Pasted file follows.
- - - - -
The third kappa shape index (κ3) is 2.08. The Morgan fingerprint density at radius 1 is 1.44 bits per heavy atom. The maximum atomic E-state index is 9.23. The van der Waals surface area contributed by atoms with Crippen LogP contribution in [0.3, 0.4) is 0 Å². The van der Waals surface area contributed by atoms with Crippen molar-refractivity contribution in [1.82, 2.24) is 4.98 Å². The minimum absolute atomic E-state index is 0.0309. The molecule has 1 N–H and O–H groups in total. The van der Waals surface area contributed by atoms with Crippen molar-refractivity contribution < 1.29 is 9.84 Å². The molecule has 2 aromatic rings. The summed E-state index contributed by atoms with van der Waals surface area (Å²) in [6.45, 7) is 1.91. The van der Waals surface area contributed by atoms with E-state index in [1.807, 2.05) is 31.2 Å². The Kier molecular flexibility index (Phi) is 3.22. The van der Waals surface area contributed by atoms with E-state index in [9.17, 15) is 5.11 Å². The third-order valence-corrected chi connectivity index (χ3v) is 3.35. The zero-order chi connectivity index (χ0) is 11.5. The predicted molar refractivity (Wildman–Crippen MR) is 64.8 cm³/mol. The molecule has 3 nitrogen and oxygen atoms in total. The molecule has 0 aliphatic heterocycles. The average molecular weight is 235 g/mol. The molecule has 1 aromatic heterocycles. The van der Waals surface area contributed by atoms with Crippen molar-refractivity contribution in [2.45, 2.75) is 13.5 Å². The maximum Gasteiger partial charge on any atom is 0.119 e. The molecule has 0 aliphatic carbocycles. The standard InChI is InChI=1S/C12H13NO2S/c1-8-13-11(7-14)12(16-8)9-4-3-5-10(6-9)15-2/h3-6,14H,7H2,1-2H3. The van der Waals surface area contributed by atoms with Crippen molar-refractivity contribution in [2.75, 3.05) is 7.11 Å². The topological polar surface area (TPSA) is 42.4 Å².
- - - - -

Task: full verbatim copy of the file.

The third kappa shape index (κ3) is 2.08. The Morgan fingerprint density at radius 1 is 1.44 bits per heavy atom. The maximum atomic E-state index is 9.23. The van der Waals surface area contributed by atoms with Crippen LogP contribution in [0.3, 0.4) is 0 Å². The van der Waals surface area contributed by atoms with Crippen molar-refractivity contribution in [1.82, 2.24) is 4.98 Å². The minimum absolute atomic E-state index is 0.0309. The molecule has 1 N–H and O–H groups in total. The van der Waals surface area contributed by atoms with Crippen molar-refractivity contribution < 1.29 is 9.84 Å². The molecule has 2 aromatic rings. The summed E-state index contributed by atoms with van der Waals surface area (Å²) in [6.45, 7) is 1.91. The van der Waals surface area contributed by atoms with E-state index in [1.807, 2.05) is 31.2 Å². The Kier molecular flexibility index (Phi) is 3.22. The van der Waals surface area contributed by atoms with E-state index in [9.17, 15) is 5.11 Å². The third-order valence-corrected chi connectivity index (χ3v) is 3.35. The zero-order chi connectivity index (χ0) is 11.5. The predicted molar refractivity (Wildman–Crippen MR) is 64.8 cm³/mol. The molecule has 3 nitrogen and oxygen atoms in total. The molecule has 0 aliphatic heterocycles. The average molecular weight is 235 g/mol. The molecule has 1 aromatic heterocycles. The van der Waals surface area contributed by atoms with Crippen molar-refractivity contribution in [2.45, 2.75) is 13.5 Å². The maximum Gasteiger partial charge on any atom is 0.119 e. The molecule has 0 aliphatic carbocycles. The standard InChI is InChI=1S/C12H13NO2S/c1-8-13-11(7-14)12(16-8)9-4-3-5-10(6-9)15-2/h3-6,14H,7H2,1-2H3. The van der Waals surface area contributed by atoms with Crippen molar-refractivity contribution in [2.75, 3.05) is 7.11 Å². The topological polar surface area (TPSA) is 42.4 Å².